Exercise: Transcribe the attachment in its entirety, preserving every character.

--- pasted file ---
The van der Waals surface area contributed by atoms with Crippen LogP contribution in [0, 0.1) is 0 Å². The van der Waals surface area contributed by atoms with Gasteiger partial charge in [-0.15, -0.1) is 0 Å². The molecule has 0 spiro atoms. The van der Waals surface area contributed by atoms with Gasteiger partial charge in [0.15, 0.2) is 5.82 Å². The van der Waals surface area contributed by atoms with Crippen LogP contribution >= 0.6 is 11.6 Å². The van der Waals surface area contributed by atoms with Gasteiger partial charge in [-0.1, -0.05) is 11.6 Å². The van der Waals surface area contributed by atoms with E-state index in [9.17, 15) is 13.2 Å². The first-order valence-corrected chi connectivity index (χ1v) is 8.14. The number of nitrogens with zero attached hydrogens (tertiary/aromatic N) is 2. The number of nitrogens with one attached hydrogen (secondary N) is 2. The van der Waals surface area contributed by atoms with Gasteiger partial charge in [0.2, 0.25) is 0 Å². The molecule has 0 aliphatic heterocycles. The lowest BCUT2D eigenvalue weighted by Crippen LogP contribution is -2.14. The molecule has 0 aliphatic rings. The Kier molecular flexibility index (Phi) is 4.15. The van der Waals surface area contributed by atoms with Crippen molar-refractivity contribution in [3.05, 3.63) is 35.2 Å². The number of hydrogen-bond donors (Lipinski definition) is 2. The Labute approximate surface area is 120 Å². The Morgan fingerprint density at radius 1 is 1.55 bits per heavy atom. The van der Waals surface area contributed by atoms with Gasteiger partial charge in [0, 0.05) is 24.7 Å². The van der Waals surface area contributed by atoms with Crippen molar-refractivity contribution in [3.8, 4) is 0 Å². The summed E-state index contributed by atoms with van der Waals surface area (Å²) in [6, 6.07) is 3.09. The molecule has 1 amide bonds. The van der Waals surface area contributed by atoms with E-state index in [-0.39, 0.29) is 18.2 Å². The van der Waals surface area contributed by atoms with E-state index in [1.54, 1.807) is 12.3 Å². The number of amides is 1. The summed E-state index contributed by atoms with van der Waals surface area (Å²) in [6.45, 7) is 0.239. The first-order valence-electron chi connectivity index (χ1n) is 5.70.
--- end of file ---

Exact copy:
The van der Waals surface area contributed by atoms with Crippen LogP contribution in [0, 0.1) is 0 Å². The van der Waals surface area contributed by atoms with Gasteiger partial charge in [-0.15, -0.1) is 0 Å². The molecule has 0 spiro atoms. The van der Waals surface area contributed by atoms with Gasteiger partial charge in [0.15, 0.2) is 5.82 Å². The van der Waals surface area contributed by atoms with Crippen LogP contribution >= 0.6 is 11.6 Å². The van der Waals surface area contributed by atoms with Gasteiger partial charge in [-0.1, -0.05) is 11.6 Å². The van der Waals surface area contributed by atoms with E-state index in [9.17, 15) is 13.2 Å². The first-order valence-corrected chi connectivity index (χ1v) is 8.14. The number of nitrogens with zero attached hydrogens (tertiary/aromatic N) is 2. The number of nitrogens with one attached hydrogen (secondary N) is 2. The van der Waals surface area contributed by atoms with Gasteiger partial charge in [0.2, 0.25) is 0 Å². The molecule has 0 aliphatic heterocycles. The lowest BCUT2D eigenvalue weighted by Crippen LogP contribution is -2.14. The molecule has 0 aliphatic rings. The Kier molecular flexibility index (Phi) is 4.15. The van der Waals surface area contributed by atoms with Crippen molar-refractivity contribution in [3.05, 3.63) is 35.2 Å². The number of hydrogen-bond donors (Lipinski definition) is 2. The Labute approximate surface area is 120 Å². The Morgan fingerprint density at radius 1 is 1.55 bits per heavy atom. The van der Waals surface area contributed by atoms with Gasteiger partial charge in [0, 0.05) is 24.7 Å². The van der Waals surface area contributed by atoms with Crippen molar-refractivity contribution in [3.8, 4) is 0 Å². The summed E-state index contributed by atoms with van der Waals surface area (Å²) in [6, 6.07) is 3.09. The molecule has 1 amide bonds. The van der Waals surface area contributed by atoms with E-state index in [-0.39, 0.29) is 18.2 Å². The van der Waals surface area contributed by atoms with E-state index in [1.54, 1.807) is 12.3 Å². The number of amides is 1. The summed E-state index contributed by atoms with van der Waals surface area (Å²) in [6.45, 7) is 0.239. The first-order valence-electron chi connectivity index (χ1n) is 5.70.